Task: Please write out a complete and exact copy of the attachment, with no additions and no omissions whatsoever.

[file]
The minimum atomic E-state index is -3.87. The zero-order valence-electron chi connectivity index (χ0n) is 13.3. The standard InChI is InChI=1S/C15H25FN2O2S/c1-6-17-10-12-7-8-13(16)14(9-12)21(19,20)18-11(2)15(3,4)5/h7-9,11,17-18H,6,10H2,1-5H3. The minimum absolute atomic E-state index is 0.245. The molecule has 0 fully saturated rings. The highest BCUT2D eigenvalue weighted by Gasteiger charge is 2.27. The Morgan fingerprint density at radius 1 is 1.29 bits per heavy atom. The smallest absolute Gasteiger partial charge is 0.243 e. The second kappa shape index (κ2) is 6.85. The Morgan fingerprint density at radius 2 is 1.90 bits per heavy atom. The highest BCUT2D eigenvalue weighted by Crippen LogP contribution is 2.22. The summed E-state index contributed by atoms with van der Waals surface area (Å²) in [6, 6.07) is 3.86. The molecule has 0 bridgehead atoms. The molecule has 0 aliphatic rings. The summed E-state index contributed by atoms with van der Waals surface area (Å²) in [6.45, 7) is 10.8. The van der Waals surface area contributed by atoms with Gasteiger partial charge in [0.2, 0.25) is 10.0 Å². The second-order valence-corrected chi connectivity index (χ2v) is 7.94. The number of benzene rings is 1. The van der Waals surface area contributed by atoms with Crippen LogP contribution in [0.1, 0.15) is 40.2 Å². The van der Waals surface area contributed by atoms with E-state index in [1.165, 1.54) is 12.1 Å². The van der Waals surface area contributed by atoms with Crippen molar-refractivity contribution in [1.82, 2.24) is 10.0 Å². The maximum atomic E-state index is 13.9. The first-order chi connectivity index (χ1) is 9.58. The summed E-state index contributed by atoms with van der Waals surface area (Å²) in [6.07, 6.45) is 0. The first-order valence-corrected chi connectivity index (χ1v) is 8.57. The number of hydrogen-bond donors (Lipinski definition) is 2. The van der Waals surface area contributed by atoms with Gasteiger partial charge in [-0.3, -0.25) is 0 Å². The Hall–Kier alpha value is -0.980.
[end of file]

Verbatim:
The minimum atomic E-state index is -3.87. The zero-order valence-electron chi connectivity index (χ0n) is 13.3. The standard InChI is InChI=1S/C15H25FN2O2S/c1-6-17-10-12-7-8-13(16)14(9-12)21(19,20)18-11(2)15(3,4)5/h7-9,11,17-18H,6,10H2,1-5H3. The minimum absolute atomic E-state index is 0.245. The molecule has 0 fully saturated rings. The highest BCUT2D eigenvalue weighted by Gasteiger charge is 2.27. The Morgan fingerprint density at radius 1 is 1.29 bits per heavy atom. The smallest absolute Gasteiger partial charge is 0.243 e. The second kappa shape index (κ2) is 6.85. The Morgan fingerprint density at radius 2 is 1.90 bits per heavy atom. The highest BCUT2D eigenvalue weighted by Crippen LogP contribution is 2.22. The summed E-state index contributed by atoms with van der Waals surface area (Å²) in [6, 6.07) is 3.86. The molecule has 0 bridgehead atoms. The molecule has 0 aliphatic rings. The summed E-state index contributed by atoms with van der Waals surface area (Å²) in [6.45, 7) is 10.8. The van der Waals surface area contributed by atoms with Gasteiger partial charge in [0.2, 0.25) is 10.0 Å². The second-order valence-corrected chi connectivity index (χ2v) is 7.94. The number of benzene rings is 1. The van der Waals surface area contributed by atoms with Crippen LogP contribution in [0.1, 0.15) is 40.2 Å². The van der Waals surface area contributed by atoms with E-state index in [1.165, 1.54) is 12.1 Å². The van der Waals surface area contributed by atoms with Crippen molar-refractivity contribution in [1.82, 2.24) is 10.0 Å². The maximum atomic E-state index is 13.9. The first-order chi connectivity index (χ1) is 9.58. The summed E-state index contributed by atoms with van der Waals surface area (Å²) in [6.07, 6.45) is 0. The first-order valence-corrected chi connectivity index (χ1v) is 8.57. The number of hydrogen-bond donors (Lipinski definition) is 2. The van der Waals surface area contributed by atoms with Gasteiger partial charge in [-0.3, -0.25) is 0 Å². The Hall–Kier alpha value is -0.980.